Reading Group Guide

Introduction

"While the men were busy founding the nation, what were the women up to?" Cokie Roberts answers this question in Founding Mothers, a revealing and remarkable book that chronicles the American Revolution through the eyes of its unsung heroes.

They were wives, mothers, sisters, and daughters. They were patriots, politicians, and philosophers. Though their signatures don't appear on the Declaration of Independence, their influence on the founding of the nation was as instrumental as that of the men whose names are inked in history.

From Abigail Adams and Martha Washington to lesser-known figures like Catharine Littlefield Greene and Sally Livingston Jay, Roberts unfolds the stories of our Founding Mothers -- the women who tended home and hearth often under dire circumstances, ran farms and businesses, fought on the front lines of battle, wrote propaganda that called a nation to arms, acted as spies, and raised money for the troops. In many instances, their political and social sentiments proved more insightful than those of the men in the Continental Congress.

In Founding Mothers, Roberts gives voice to women who faced an uncertain future, believed in the revolutionary concept of a democratic society, and offered a steady hand to guide the fledgling nation. She weaves together anecdotes, diary excerpts, and correspondence; draws on military records, newspaper accounts, songs, and poetry; and intersperses her own insightful commentary throughout.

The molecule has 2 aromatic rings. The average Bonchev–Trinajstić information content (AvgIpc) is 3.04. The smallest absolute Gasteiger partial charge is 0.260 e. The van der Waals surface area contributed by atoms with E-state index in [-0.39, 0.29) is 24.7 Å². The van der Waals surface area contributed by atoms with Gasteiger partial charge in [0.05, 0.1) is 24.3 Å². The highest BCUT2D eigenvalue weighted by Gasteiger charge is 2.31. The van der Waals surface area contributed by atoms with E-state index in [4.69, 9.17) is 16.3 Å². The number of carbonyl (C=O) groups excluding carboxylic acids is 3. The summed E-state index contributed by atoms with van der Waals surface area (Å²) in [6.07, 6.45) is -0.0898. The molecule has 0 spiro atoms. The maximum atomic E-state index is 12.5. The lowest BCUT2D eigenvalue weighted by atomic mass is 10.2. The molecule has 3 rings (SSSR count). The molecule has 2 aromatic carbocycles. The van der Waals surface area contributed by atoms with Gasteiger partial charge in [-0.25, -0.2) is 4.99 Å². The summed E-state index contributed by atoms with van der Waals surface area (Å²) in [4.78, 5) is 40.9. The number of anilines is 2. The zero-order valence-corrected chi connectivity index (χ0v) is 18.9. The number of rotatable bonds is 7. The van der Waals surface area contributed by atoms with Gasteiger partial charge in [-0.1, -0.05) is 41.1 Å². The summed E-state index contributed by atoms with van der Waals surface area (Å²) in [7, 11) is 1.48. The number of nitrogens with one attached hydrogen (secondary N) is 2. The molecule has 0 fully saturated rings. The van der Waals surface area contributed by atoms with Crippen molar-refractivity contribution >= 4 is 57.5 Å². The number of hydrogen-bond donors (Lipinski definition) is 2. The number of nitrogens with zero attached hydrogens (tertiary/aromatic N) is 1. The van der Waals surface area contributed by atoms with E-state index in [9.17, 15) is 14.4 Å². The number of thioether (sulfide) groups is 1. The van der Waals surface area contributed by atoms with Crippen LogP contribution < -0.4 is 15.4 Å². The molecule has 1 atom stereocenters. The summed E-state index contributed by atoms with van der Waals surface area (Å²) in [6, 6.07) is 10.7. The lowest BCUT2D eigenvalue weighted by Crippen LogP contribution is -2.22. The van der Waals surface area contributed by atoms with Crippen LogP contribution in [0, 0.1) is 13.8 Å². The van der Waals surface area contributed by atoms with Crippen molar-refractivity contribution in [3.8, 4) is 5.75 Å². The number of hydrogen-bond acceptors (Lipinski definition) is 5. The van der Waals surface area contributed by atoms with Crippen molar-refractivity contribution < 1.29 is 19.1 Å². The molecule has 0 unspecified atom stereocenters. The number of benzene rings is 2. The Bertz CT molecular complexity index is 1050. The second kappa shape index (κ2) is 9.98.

In a letter to her husband, Abigail Adams pondered whether future generations would care about the personal sacrifices they and others had made on behalf of the nation. "Posterity who are to reap the blessings," she wrote, "will scarcely be able to conceive the hardships and sufferings of their ancestors." More than two hundred years after she penned these words, Founding Mothers makes it clear that the nation we know today would not exist without the bravery, foresight, and steadfastness of Abigail Adams and her compatriots. These are the women who raised our nation.

Questions for Discussion

  1. What inspired you to read Founding Mothers? Why do you suppose the contributions of women in the Revolutionary era have been largely overlooked by historians? Would the founding of the nation have occurred without these women?